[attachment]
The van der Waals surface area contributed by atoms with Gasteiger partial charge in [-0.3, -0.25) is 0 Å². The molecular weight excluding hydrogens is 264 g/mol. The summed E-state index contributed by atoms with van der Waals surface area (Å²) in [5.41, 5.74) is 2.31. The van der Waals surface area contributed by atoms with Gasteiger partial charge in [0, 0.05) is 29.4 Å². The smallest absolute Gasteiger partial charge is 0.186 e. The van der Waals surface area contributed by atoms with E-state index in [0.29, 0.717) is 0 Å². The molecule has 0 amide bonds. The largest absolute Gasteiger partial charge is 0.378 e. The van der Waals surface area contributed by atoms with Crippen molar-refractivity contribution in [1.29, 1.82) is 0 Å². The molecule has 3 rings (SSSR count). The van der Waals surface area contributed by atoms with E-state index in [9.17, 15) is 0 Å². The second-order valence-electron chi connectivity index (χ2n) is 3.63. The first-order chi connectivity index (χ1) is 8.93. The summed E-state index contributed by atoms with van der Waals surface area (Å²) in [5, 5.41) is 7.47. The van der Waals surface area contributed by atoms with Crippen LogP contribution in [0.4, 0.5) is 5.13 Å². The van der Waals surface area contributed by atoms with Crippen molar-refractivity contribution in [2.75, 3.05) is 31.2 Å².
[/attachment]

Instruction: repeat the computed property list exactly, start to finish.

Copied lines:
The van der Waals surface area contributed by atoms with Gasteiger partial charge in [-0.3, -0.25) is 0 Å². The molecular weight excluding hydrogens is 264 g/mol. The summed E-state index contributed by atoms with van der Waals surface area (Å²) in [5.41, 5.74) is 2.31. The van der Waals surface area contributed by atoms with Gasteiger partial charge in [0, 0.05) is 29.4 Å². The smallest absolute Gasteiger partial charge is 0.186 e. The van der Waals surface area contributed by atoms with E-state index in [0.29, 0.717) is 0 Å². The molecule has 0 amide bonds. The largest absolute Gasteiger partial charge is 0.378 e. The van der Waals surface area contributed by atoms with Crippen molar-refractivity contribution in [1.29, 1.82) is 0 Å². The molecule has 3 rings (SSSR count). The van der Waals surface area contributed by atoms with E-state index in [9.17, 15) is 0 Å². The second-order valence-electron chi connectivity index (χ2n) is 3.63. The first-order chi connectivity index (χ1) is 8.93. The summed E-state index contributed by atoms with van der Waals surface area (Å²) in [5, 5.41) is 7.47. The van der Waals surface area contributed by atoms with Crippen LogP contribution in [0.4, 0.5) is 5.13 Å². The van der Waals surface area contributed by atoms with Crippen molar-refractivity contribution in [2.75, 3.05) is 31.2 Å².